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Local leader leaves lasting impact on Native American community

Posted at 4:22 PM, Apr 23, 2021
and last updated 2021-04-23 17:22:10-04

OMAHA, Neb. (KMTV) — “I personally miss my dad’s stories. My dad could just capture everybody’s attention in a room when he was speaking. He had the best stories,” Michele O’Brien reminisced.

Robert O’Brien spent 61 years of his life wondering who his parents were.

At the Fort Berthold reservation in North Dakota, Robert’s mother, Marie Gdanietz, worked as a nun and his father, Arthur Mandan, was the first tribal chairman for the Three Affiliated Tribes.

They fell in love and she got pregnant with Robert.

“The Catholic Church found out about it. She had her baby, the Catholic Church took her baby and sterilized her so she could never have kids again,” said Michele.

Robert grew up in a Minnesota orphanage.

“The Catholic Church gave a Native American baby the last name O’Brien so nobody would be able to find him,” said Michele.

Robert eventually left the orphanage to work then began a 20-year military career starting in the Navy and ending in the Air Force, bringing him to Offutt.

Robert became a founding board member of the Nebraska Urban Indian Health Coalition, but lacking any proof of Native American ancestry he had to leave the board in 1990.

He eventually got help tracing his roots.

“He got the call from the private investigator giving him the information of where he’s from and everything. And she said, well, Mr. O’Brien, I have someone on the other end here that would like to say hello to you. And it was his mother. She was still alive,” said Michele.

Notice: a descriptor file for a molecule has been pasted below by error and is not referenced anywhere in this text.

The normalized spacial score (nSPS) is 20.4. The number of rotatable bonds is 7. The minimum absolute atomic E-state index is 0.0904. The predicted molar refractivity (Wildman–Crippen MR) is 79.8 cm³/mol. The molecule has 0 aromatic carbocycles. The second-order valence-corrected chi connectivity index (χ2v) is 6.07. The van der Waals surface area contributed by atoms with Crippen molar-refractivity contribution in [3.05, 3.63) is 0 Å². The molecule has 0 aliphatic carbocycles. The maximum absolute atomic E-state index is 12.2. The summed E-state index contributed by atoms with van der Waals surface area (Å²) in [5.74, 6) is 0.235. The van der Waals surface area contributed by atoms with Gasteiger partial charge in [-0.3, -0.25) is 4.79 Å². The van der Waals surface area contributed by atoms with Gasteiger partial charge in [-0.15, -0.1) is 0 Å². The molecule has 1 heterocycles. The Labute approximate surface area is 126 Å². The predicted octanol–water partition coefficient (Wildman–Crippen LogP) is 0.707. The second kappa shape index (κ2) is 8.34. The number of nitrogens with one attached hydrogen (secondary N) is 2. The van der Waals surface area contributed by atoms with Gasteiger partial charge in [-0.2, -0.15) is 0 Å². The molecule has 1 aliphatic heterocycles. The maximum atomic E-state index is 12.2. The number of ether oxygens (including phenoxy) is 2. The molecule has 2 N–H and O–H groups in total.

Decades of questions… finally answered.

He spent about six years with his mother before she died.

“It’s the only time I've ever seen my dad cry,” said Michele.

“He came back on the board and by 1994 he was the president of the board and that really changed everything,” said Donna Polk, CEO of the Nebraska Urban Indian Health Coalition.

Polk described Robert as a passionate, impactful leader.

“He was so committed to having an organization that provided services to the Native community,” said Polk.

Under Robert’s leadership, the nonprofit’s annual budget grew to $2 million, helping establish residential and outpatient behavioral health treatment and other programs.

After Robert passed away at 90 on March 28, Michele visited the facility.

“I left there in tears… just knowing that my dad was able to do that,” Michele said.

The Nebraska Urban Indian Health Coalition has expanded to Lincoln.

In Omaha, a new building has been purchased with plans for housing across the street, increasing access to hard-to-find healthcare for Native Americans.

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